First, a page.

Struggling to find a job in South Africa. '' A desperate search for work. '' South Africa's young have trained for jobs that haven't materialized.

South Africa is the most industrialized country in Africa and was once considered an economic success story. But it has one of the highest youth unemployment rates in the world :

61 percent of people ages 15 to 24 are unemployed, according to Statistics South Africa, a government agency.

The overall unemployment rate is 33 percent, and the rate is 35 percent for high school graduates.

IF SOUTH AFRICA - the most developed economy on the continent, cannot create enough jobs, economists warn, then how are poorer countries in Africa going to generate opportunities for their booming youth population?

Ms. Stafford, her sister and two cousins all have high school diplomas - historically a ticket to a decent job in South Africa. But all of them were still unemployed after searching for work for years.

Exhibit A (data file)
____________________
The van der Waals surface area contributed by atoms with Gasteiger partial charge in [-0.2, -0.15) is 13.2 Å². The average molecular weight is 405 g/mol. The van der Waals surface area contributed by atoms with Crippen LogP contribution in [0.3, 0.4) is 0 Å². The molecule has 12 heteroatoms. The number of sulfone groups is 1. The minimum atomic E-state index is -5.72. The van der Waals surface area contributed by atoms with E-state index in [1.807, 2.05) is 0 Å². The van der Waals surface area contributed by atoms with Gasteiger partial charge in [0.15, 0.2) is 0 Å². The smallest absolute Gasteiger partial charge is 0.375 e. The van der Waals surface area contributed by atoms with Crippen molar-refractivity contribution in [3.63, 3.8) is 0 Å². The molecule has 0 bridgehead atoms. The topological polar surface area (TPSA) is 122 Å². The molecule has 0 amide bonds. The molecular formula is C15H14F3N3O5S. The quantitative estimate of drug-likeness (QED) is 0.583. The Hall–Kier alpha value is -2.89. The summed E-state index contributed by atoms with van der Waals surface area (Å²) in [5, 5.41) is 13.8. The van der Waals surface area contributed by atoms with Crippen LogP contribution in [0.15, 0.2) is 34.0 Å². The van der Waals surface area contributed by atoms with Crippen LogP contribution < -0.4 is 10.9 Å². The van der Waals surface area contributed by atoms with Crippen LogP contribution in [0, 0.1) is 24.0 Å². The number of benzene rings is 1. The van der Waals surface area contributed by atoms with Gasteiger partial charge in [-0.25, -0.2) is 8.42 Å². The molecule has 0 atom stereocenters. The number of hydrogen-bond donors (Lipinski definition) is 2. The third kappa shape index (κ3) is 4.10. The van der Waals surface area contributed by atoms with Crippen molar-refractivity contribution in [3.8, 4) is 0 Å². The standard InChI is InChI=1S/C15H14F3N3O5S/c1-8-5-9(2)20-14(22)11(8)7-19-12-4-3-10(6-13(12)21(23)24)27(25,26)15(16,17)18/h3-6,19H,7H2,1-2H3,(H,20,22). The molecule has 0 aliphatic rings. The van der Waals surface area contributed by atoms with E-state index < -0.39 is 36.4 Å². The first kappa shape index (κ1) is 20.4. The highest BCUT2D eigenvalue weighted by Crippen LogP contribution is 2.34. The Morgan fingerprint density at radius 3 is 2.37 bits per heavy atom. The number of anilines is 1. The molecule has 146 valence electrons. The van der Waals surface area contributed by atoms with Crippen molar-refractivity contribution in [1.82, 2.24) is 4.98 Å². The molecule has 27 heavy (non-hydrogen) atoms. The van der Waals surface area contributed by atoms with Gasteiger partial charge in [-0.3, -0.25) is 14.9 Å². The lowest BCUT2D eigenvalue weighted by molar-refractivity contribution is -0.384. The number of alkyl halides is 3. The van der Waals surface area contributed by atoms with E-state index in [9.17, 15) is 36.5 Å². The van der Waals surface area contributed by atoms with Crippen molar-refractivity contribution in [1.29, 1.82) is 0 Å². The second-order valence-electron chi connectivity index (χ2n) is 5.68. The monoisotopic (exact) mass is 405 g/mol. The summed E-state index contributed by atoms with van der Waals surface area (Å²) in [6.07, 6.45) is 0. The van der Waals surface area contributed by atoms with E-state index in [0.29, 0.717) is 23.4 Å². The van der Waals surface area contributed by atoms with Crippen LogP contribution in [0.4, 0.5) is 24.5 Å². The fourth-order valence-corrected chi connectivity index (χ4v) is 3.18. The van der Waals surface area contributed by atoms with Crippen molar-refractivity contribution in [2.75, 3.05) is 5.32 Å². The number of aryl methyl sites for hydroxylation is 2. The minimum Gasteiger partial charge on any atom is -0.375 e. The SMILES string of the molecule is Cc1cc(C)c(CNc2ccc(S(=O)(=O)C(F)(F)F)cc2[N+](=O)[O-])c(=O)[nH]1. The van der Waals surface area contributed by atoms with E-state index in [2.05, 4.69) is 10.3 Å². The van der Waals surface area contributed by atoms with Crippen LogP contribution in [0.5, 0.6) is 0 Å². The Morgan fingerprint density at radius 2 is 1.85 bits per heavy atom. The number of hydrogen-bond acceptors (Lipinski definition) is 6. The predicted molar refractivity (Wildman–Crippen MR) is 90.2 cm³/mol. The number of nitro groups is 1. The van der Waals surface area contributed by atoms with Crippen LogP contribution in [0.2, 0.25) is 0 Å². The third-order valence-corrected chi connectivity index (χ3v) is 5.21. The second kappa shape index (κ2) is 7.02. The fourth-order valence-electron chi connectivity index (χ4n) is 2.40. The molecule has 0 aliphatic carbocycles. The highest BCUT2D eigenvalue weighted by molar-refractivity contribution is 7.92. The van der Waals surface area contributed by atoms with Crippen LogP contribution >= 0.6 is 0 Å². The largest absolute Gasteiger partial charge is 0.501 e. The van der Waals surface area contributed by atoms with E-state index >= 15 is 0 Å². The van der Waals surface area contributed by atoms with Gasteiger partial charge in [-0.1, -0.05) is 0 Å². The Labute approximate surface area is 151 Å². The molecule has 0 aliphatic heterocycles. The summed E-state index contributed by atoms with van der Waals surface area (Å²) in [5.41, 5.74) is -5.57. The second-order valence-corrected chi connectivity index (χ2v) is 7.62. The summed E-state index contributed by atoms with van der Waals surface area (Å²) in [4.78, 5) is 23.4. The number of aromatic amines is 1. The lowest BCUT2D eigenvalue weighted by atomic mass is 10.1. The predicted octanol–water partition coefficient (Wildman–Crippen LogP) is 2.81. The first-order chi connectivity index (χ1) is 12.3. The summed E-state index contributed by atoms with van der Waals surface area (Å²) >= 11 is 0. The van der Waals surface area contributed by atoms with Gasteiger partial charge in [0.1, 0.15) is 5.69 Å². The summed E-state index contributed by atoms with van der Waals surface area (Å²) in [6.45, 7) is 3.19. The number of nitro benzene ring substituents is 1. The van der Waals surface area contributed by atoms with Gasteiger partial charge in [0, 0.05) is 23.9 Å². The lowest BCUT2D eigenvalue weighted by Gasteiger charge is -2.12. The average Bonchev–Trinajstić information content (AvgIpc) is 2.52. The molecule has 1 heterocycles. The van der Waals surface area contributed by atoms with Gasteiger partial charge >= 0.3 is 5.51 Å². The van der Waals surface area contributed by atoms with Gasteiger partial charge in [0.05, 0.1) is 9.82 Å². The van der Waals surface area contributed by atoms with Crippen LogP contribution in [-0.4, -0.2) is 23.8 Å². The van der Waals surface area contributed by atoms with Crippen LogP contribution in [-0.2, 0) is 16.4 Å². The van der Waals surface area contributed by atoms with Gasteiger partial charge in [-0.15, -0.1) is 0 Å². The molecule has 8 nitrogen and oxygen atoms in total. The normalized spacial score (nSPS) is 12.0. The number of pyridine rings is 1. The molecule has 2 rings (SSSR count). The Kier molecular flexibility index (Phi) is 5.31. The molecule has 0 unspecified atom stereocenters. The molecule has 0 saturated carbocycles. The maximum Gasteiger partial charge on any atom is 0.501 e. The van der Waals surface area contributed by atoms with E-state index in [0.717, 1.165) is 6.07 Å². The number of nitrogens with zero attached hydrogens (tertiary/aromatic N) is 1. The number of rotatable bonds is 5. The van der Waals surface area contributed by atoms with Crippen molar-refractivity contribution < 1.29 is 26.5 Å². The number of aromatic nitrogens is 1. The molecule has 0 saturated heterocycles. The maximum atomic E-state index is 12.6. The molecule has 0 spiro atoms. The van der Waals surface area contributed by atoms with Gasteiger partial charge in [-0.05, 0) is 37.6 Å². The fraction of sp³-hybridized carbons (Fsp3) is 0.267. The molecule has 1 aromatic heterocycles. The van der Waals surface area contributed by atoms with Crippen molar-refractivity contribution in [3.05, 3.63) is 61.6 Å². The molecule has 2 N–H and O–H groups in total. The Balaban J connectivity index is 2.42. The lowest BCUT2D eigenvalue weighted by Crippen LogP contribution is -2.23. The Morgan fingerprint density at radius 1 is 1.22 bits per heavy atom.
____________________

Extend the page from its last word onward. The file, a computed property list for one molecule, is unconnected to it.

Their quest has been full of humiliations and surprises. Ms. Stafford's odyssey has taken her to a company that vanished when she was supposed to pick up her check, a pyramid scheme and even, unwittingly, a brothel.

'' There's no moving forward,'' Ms. Stafford said. She frets that only those with connections succeed,  but she said, '' I keep trying to get a job, and I go all out.''

She is part of a generation of South Africans born nearly a decade after the fall of the apartheid regime,  who expected to have better prospects than their parents and grandparents.

Much of the industrialized world is facing the opposite problem. In the coming decades, parts of Europe and Asia are expected to have the oldest populations in recorded history, with extraordinary number of retirees depending on shrinking numbers of working-age-people to support them.

Africa, by contrast, has plenty of young people with higher expectations than ever.  

A push to get more children in the class room has paid off : 

Forty-four percent of Africans graduated from high school in 2020 - an increase from 27 percent two decades earlier. But the shortage of jobs could push them deeper into poverty and desperation. 

About one million Africans enter the work force every month, researchers found, but fewer than one in four find formal jobs.

So, young Africans, even those with college degrees, do menial labor, accept payment in food, migrate to other countries on the continent looking for better opportunities and cross oceans in rickety boats to find work.

The World Students Society thanks author Lynsey Chutel.


Post a Comment

Grace A Comment!